Checking IN Versus Checking UP: Approaches to Leadership
Updated: Jul 12, 2021
Catherine Carden and Virginia Bower
Two words - just two tiny words can change the experience of teachers so profoundly.
How do you feel as a teacher? Do you feel checked IN on or checked UP on?
With regards to checking IN or checking UP, there is a significant difference between how these play out within a school culture, and the results can see teachers feeling supported and developed or judged and monitored.
Let’s think about it…
If you check IN on your staff, as a leader, you imply that they are of value and that you care. If you check UP on your staff you are seen, as a leader, to be judgemental; constantly monitoring performance against a dialogue and discourse of measures, performativity and outcomes.
It cannot be denied that leaders in schools are held accountable for all aspects of school life - pupil progress, staff performance, parental satisfaction, the budget, health and safety… the list goes on. This puts extraordinary pressure on the senior leadership team and in particular the headteacher and we are in no way suggesting anything different. Because of this, schools can become consumed and driven by the fear of accountability; always being expected to show immediate impact and constant improvement year on year. The pressures of SATs, phonics screening, the multiplication test, league tables and the Ofsted inspection regime can lead to a culture of surveillance, monitoring and checking UP on staff. This is often undertaken with the best intentions and justification from senior leaders thinking that they have no choice but to undertake activities such as regular observations of teaching, learning walks (observation by another name), book scrutiny and regular data and progress checks.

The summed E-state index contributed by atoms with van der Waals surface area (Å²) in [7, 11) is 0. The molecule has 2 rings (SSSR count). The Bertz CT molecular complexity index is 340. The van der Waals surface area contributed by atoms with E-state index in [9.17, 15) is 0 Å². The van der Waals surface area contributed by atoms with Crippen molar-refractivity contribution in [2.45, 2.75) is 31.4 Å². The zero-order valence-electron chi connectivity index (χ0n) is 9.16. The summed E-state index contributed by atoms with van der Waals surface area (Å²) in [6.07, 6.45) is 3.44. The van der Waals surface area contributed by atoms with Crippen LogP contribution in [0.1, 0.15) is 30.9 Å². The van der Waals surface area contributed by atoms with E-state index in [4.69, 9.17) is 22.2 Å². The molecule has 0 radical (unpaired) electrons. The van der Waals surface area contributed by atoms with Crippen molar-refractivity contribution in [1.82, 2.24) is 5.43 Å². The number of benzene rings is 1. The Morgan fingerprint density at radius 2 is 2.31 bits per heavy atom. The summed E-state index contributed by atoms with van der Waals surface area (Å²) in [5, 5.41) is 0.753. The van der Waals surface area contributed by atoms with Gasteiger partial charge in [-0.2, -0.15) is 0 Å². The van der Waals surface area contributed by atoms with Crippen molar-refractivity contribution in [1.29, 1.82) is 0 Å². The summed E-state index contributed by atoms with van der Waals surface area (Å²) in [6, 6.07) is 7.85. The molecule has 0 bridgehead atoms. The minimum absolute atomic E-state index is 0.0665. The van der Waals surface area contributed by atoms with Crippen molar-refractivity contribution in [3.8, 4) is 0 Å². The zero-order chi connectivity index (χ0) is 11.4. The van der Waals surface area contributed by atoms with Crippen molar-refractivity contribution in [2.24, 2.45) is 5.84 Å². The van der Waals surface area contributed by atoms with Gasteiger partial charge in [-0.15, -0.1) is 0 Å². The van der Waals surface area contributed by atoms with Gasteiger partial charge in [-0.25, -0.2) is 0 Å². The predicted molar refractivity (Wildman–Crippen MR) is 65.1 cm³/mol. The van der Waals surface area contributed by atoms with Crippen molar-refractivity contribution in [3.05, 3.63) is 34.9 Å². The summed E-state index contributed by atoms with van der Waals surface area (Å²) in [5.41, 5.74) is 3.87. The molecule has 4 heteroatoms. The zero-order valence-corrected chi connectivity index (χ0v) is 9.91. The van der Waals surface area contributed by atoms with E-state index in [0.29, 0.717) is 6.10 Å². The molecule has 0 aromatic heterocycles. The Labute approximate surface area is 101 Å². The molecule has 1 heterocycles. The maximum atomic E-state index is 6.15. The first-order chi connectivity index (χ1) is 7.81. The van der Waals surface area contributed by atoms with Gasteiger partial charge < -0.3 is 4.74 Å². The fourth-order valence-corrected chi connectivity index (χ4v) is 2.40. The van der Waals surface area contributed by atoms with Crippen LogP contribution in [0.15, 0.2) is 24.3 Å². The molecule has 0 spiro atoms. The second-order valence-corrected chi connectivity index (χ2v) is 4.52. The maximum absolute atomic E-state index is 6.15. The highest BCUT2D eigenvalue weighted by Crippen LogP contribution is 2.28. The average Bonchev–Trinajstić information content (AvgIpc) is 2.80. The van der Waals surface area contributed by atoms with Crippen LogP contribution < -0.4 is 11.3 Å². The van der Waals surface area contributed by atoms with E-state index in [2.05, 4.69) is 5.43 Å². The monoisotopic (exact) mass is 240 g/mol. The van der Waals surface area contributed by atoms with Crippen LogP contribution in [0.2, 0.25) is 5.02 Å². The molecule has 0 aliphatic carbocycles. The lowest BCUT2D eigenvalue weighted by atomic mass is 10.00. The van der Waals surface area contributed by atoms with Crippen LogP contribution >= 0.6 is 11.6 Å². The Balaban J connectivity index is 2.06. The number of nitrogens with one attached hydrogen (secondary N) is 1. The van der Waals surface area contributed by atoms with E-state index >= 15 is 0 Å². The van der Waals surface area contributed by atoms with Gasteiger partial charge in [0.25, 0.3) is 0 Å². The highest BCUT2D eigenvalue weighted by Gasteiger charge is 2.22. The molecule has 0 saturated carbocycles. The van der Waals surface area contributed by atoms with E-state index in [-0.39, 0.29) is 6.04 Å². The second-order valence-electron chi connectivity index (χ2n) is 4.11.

In the minds of many educational leaders, born out of an implicit message from external agencies, checking UP on staff is the best, and only way, to gauge the quality of teaching and learning, progress and outcomes in order to inform self evaluation and feed into predictions and target setting. Yet, this in turn projects fear, anxiety and constant stress onto the shoulders of the classroom teachers - the very people we rely on to have the space to create and innovate in order to inspire the children they teach.